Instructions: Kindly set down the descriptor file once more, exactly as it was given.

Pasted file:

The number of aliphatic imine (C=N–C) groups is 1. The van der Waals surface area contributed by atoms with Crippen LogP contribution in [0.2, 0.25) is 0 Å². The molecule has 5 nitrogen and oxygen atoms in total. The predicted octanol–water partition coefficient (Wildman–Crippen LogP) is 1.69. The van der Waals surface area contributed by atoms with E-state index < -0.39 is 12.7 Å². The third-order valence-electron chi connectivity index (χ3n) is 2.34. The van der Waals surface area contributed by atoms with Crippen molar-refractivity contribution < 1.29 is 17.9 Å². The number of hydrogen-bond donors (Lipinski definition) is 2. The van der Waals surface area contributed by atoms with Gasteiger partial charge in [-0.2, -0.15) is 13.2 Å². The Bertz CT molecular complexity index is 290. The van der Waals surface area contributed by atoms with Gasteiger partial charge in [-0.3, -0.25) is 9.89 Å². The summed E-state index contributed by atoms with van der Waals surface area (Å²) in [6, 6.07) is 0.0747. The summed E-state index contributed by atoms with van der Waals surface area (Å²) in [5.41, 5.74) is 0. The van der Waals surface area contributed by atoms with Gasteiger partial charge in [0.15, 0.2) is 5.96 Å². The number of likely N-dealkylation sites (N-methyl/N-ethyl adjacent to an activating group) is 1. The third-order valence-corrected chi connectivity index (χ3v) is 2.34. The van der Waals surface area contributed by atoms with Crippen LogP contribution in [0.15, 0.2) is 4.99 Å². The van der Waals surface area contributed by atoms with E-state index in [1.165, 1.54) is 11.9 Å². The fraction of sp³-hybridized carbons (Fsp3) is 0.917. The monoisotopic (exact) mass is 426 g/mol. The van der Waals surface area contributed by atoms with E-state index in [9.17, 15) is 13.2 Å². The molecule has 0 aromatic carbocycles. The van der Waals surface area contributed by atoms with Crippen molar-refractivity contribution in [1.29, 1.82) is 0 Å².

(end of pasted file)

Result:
The number of aliphatic imine (C=N–C) groups is 1. The van der Waals surface area contributed by atoms with Crippen LogP contribution in [0.2, 0.25) is 0 Å². The molecule has 5 nitrogen and oxygen atoms in total. The predicted octanol–water partition coefficient (Wildman–Crippen LogP) is 1.69. The van der Waals surface area contributed by atoms with E-state index < -0.39 is 12.7 Å². The third-order valence-electron chi connectivity index (χ3n) is 2.34. The van der Waals surface area contributed by atoms with Crippen molar-refractivity contribution < 1.29 is 17.9 Å². The number of hydrogen-bond donors (Lipinski definition) is 2. The van der Waals surface area contributed by atoms with Gasteiger partial charge in [-0.2, -0.15) is 13.2 Å². The Bertz CT molecular complexity index is 290. The van der Waals surface area contributed by atoms with Gasteiger partial charge in [-0.3, -0.25) is 9.89 Å². The summed E-state index contributed by atoms with van der Waals surface area (Å²) in [6, 6.07) is 0.0747. The summed E-state index contributed by atoms with van der Waals surface area (Å²) in [5.41, 5.74) is 0. The van der Waals surface area contributed by atoms with Gasteiger partial charge in [0.15, 0.2) is 5.96 Å². The number of likely N-dealkylation sites (N-methyl/N-ethyl adjacent to an activating group) is 1. The third-order valence-corrected chi connectivity index (χ3v) is 2.34. The van der Waals surface area contributed by atoms with Crippen LogP contribution in [0.15, 0.2) is 4.99 Å². The van der Waals surface area contributed by atoms with E-state index in [1.165, 1.54) is 11.9 Å². The fraction of sp³-hybridized carbons (Fsp3) is 0.917. The monoisotopic (exact) mass is 426 g/mol. The van der Waals surface area contributed by atoms with E-state index in [9.17, 15) is 13.2 Å². The molecule has 0 aromatic carbocycles. The van der Waals surface area contributed by atoms with Crippen molar-refractivity contribution in [1.29, 1.82) is 0 Å².